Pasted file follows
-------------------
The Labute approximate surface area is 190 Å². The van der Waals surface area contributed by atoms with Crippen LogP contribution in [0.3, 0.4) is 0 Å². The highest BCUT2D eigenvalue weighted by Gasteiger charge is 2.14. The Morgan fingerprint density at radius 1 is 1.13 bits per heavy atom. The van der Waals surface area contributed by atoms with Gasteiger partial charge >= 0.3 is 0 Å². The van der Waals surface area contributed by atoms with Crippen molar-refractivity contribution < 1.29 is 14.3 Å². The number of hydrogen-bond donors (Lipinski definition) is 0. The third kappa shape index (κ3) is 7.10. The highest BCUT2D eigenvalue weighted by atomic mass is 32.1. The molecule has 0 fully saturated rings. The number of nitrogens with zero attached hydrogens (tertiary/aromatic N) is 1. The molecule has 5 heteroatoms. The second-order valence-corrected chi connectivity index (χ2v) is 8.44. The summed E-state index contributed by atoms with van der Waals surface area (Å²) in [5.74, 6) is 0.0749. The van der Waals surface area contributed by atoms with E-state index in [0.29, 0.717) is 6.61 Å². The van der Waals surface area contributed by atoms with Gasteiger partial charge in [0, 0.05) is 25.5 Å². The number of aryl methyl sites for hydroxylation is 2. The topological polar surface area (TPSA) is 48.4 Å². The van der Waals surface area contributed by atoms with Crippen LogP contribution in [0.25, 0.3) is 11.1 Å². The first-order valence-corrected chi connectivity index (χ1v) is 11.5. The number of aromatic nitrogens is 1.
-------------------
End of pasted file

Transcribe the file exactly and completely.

The Labute approximate surface area is 190 Å². The van der Waals surface area contributed by atoms with Crippen LogP contribution in [0.3, 0.4) is 0 Å². The highest BCUT2D eigenvalue weighted by Gasteiger charge is 2.14. The Morgan fingerprint density at radius 1 is 1.13 bits per heavy atom. The van der Waals surface area contributed by atoms with Gasteiger partial charge >= 0.3 is 0 Å². The van der Waals surface area contributed by atoms with Crippen molar-refractivity contribution < 1.29 is 14.3 Å². The number of hydrogen-bond donors (Lipinski definition) is 0. The third kappa shape index (κ3) is 7.10. The highest BCUT2D eigenvalue weighted by atomic mass is 32.1. The molecule has 0 fully saturated rings. The number of nitrogens with zero attached hydrogens (tertiary/aromatic N) is 1. The molecule has 5 heteroatoms. The second-order valence-corrected chi connectivity index (χ2v) is 8.44. The summed E-state index contributed by atoms with van der Waals surface area (Å²) in [5.74, 6) is 0.0749. The van der Waals surface area contributed by atoms with E-state index in [0.29, 0.717) is 6.61 Å². The van der Waals surface area contributed by atoms with Gasteiger partial charge in [0, 0.05) is 25.5 Å². The number of aryl methyl sites for hydroxylation is 2. The topological polar surface area (TPSA) is 48.4 Å². The van der Waals surface area contributed by atoms with Crippen LogP contribution in [0.25, 0.3) is 11.1 Å². The first-order valence-corrected chi connectivity index (χ1v) is 11.5. The number of aromatic nitrogens is 1.